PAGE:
8 Things You Should Know About Women in Construction
Author: Jasmin Mejia
In celebration of International Women's Day and Women in Construction Week, here are eight facts you should know about women in our industry:
- The State of Illinois now officially recognizes the second week of March as Women in Construction Week, and it is being celebrated for the first time this week from March 5 – 11, 2017.
- Gender diversity in construction is very low – truly a male dominated industry. Though women make up almost 50% of the U.S. workforce in general, women make up less than 10% of the construction industry workforce.
- Though women on average in the U.S. earn 82.1% what men make, the gender pay gap is much narrower in the construction industry. In construction, women earn on average 93.4 percent what men make.
- Women in construction management positions who are as well educated and as technically knowledgeable as their male counterparts are susceptible to negative stigmas based solely on the industry’s historic negative perception of women. These negative perceptions often deter women from seeking jobs in the construction industry.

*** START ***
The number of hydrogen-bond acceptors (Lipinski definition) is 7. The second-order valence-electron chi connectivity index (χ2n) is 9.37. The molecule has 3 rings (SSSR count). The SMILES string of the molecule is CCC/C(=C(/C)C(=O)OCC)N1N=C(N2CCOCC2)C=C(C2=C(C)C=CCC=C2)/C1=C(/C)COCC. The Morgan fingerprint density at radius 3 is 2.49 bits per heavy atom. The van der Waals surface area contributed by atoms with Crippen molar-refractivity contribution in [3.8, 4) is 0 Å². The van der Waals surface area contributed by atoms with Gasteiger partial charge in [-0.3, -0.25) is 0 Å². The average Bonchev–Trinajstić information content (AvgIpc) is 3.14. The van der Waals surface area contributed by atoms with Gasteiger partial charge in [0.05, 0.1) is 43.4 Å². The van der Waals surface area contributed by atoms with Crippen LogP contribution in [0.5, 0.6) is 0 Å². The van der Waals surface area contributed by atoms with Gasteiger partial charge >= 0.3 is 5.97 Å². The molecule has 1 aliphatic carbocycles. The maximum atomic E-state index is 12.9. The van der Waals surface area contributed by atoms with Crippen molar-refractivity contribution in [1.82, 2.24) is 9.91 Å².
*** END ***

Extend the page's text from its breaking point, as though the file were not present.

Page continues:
- Construction is an industry with a low concentration of female-owned businesses. Today, only 7% of all construction companies are owned by women.
- There are safety and health issues specific to female construction workers. For example, many women in construction are assigned to work as flaggers – a job that has a high death rate. Poorly-fitting personal protective clothing and equipment designed for men and provided to women workers can compromise safety. These safety and health hazards in construction create barriers to women entering and remaining in this field. OSHA has a webpage focusing on safety and health issues specific to women in construction.
- National Association of Women in Construction (NAWIC) has 127 chapters across the country and 36 members in its local chapter. The local chapter raises awareness for women in construction by offering business and education opportunities, as well as networking and leadership activities.
- Women in construction still face challenges. But, if construction markets grow as projected, the projected labor shortage in an industry with low female participation creates strong, steady, good paying life-long career opportunities for women in every facet, from preconstruction and construction management levels to the trades.